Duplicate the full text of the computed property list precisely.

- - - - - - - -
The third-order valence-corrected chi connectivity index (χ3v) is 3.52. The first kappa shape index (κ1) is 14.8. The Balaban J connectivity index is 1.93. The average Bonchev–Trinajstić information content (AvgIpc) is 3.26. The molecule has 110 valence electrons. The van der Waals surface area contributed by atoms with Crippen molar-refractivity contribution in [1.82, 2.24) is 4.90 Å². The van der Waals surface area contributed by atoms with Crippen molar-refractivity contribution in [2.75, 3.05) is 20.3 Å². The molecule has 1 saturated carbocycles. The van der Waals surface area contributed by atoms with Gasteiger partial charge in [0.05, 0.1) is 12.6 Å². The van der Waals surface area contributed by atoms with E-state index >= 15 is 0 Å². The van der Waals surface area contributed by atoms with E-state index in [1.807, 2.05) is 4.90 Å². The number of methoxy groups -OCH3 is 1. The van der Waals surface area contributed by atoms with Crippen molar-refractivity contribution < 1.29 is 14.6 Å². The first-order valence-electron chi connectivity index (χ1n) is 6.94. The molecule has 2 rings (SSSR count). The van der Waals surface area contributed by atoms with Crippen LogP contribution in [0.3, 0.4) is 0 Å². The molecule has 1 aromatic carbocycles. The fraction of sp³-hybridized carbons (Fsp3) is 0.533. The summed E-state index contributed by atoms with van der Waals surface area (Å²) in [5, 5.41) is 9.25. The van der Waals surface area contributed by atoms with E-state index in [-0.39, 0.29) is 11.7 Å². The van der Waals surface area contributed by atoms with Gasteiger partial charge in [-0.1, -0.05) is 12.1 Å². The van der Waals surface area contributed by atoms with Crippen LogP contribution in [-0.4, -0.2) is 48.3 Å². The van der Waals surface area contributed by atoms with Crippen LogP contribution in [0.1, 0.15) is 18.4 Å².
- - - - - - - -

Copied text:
The third-order valence-corrected chi connectivity index (χ3v) is 3.52. The first kappa shape index (κ1) is 14.8. The Balaban J connectivity index is 1.93. The average Bonchev–Trinajstić information content (AvgIpc) is 3.26. The molecule has 110 valence electrons. The van der Waals surface area contributed by atoms with Crippen molar-refractivity contribution in [1.82, 2.24) is 4.90 Å². The van der Waals surface area contributed by atoms with Crippen molar-refractivity contribution in [2.75, 3.05) is 20.3 Å². The molecule has 1 saturated carbocycles. The van der Waals surface area contributed by atoms with Gasteiger partial charge in [0.05, 0.1) is 12.6 Å². The van der Waals surface area contributed by atoms with E-state index >= 15 is 0 Å². The van der Waals surface area contributed by atoms with E-state index in [1.807, 2.05) is 4.90 Å². The number of methoxy groups -OCH3 is 1. The van der Waals surface area contributed by atoms with Crippen molar-refractivity contribution < 1.29 is 14.6 Å². The first-order valence-electron chi connectivity index (χ1n) is 6.94. The molecule has 2 rings (SSSR count). The van der Waals surface area contributed by atoms with Crippen LogP contribution in [0.3, 0.4) is 0 Å². The molecule has 1 aromatic carbocycles. The fraction of sp³-hybridized carbons (Fsp3) is 0.533. The summed E-state index contributed by atoms with van der Waals surface area (Å²) in [5, 5.41) is 9.25. The van der Waals surface area contributed by atoms with E-state index in [-0.39, 0.29) is 11.7 Å². The van der Waals surface area contributed by atoms with Gasteiger partial charge in [-0.1, -0.05) is 12.1 Å². The van der Waals surface area contributed by atoms with Crippen LogP contribution in [-0.4, -0.2) is 48.3 Å². The van der Waals surface area contributed by atoms with Crippen LogP contribution in [0.1, 0.15) is 18.4 Å².